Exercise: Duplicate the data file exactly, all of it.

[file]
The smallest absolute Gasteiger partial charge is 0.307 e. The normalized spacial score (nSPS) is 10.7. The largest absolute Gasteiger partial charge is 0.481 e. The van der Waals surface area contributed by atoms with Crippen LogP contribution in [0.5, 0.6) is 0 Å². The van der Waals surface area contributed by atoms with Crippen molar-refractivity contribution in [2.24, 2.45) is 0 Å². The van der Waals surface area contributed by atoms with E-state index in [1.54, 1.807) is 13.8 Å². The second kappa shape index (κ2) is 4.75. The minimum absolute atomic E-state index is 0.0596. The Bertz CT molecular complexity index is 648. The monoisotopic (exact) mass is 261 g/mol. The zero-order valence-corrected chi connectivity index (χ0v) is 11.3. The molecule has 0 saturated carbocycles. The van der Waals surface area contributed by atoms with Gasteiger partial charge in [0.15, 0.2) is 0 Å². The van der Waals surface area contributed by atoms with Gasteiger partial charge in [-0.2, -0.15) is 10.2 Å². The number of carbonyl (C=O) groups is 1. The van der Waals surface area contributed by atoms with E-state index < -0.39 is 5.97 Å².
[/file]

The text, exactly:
The smallest absolute Gasteiger partial charge is 0.307 e. The normalized spacial score (nSPS) is 10.7. The largest absolute Gasteiger partial charge is 0.481 e. The van der Waals surface area contributed by atoms with Crippen LogP contribution in [0.5, 0.6) is 0 Å². The van der Waals surface area contributed by atoms with Crippen molar-refractivity contribution in [2.24, 2.45) is 0 Å². The van der Waals surface area contributed by atoms with E-state index in [1.54, 1.807) is 13.8 Å². The second kappa shape index (κ2) is 4.75. The minimum absolute atomic E-state index is 0.0596. The Bertz CT molecular complexity index is 648. The monoisotopic (exact) mass is 261 g/mol. The zero-order valence-corrected chi connectivity index (χ0v) is 11.3. The molecule has 0 saturated carbocycles. The van der Waals surface area contributed by atoms with Gasteiger partial charge in [0.15, 0.2) is 0 Å². The van der Waals surface area contributed by atoms with Gasteiger partial charge in [-0.2, -0.15) is 10.2 Å². The number of carbonyl (C=O) groups is 1. The van der Waals surface area contributed by atoms with E-state index < -0.39 is 5.97 Å².